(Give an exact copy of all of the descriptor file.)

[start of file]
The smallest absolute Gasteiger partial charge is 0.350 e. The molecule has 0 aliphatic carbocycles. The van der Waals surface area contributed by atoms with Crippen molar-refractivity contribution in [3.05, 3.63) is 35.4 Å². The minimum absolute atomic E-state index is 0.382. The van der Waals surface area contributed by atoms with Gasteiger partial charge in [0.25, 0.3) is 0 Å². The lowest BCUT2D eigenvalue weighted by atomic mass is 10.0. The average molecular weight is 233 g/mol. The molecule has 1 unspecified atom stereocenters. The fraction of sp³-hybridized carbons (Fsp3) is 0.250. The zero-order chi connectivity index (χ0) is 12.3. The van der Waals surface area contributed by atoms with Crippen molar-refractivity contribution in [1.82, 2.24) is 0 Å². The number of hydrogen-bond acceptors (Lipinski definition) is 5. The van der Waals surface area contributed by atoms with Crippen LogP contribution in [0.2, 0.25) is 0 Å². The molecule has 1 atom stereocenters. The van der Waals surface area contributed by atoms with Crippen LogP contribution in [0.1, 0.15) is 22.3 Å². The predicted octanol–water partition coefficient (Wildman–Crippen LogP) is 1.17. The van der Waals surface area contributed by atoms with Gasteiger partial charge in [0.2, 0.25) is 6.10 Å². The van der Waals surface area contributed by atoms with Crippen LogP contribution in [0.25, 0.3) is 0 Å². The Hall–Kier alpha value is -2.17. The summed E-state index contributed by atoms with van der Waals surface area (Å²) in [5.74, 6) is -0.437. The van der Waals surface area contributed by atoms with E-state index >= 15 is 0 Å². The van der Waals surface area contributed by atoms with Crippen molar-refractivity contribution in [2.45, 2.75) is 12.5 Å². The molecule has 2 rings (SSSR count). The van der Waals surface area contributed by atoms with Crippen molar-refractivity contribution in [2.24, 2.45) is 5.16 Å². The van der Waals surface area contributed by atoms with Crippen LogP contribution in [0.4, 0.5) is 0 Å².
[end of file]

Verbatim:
The smallest absolute Gasteiger partial charge is 0.350 e. The molecule has 0 aliphatic carbocycles. The van der Waals surface area contributed by atoms with Crippen molar-refractivity contribution in [3.05, 3.63) is 35.4 Å². The minimum absolute atomic E-state index is 0.382. The van der Waals surface area contributed by atoms with Gasteiger partial charge in [0.25, 0.3) is 0 Å². The lowest BCUT2D eigenvalue weighted by atomic mass is 10.0. The average molecular weight is 233 g/mol. The molecule has 1 unspecified atom stereocenters. The fraction of sp³-hybridized carbons (Fsp3) is 0.250. The zero-order chi connectivity index (χ0) is 12.3. The van der Waals surface area contributed by atoms with Crippen molar-refractivity contribution in [1.82, 2.24) is 0 Å². The number of hydrogen-bond acceptors (Lipinski definition) is 5. The van der Waals surface area contributed by atoms with Crippen LogP contribution in [0.2, 0.25) is 0 Å². The molecule has 1 atom stereocenters. The van der Waals surface area contributed by atoms with Crippen LogP contribution in [0.1, 0.15) is 22.3 Å². The predicted octanol–water partition coefficient (Wildman–Crippen LogP) is 1.17. The van der Waals surface area contributed by atoms with Gasteiger partial charge in [0.2, 0.25) is 6.10 Å². The van der Waals surface area contributed by atoms with Crippen LogP contribution in [0.25, 0.3) is 0 Å². The Hall–Kier alpha value is -2.17. The summed E-state index contributed by atoms with van der Waals surface area (Å²) in [5.74, 6) is -0.437. The van der Waals surface area contributed by atoms with E-state index >= 15 is 0 Å². The van der Waals surface area contributed by atoms with Crippen molar-refractivity contribution in [2.45, 2.75) is 12.5 Å². The molecule has 2 rings (SSSR count). The van der Waals surface area contributed by atoms with Crippen molar-refractivity contribution in [2.24, 2.45) is 5.16 Å². The van der Waals surface area contributed by atoms with Crippen LogP contribution in [0.4, 0.5) is 0 Å².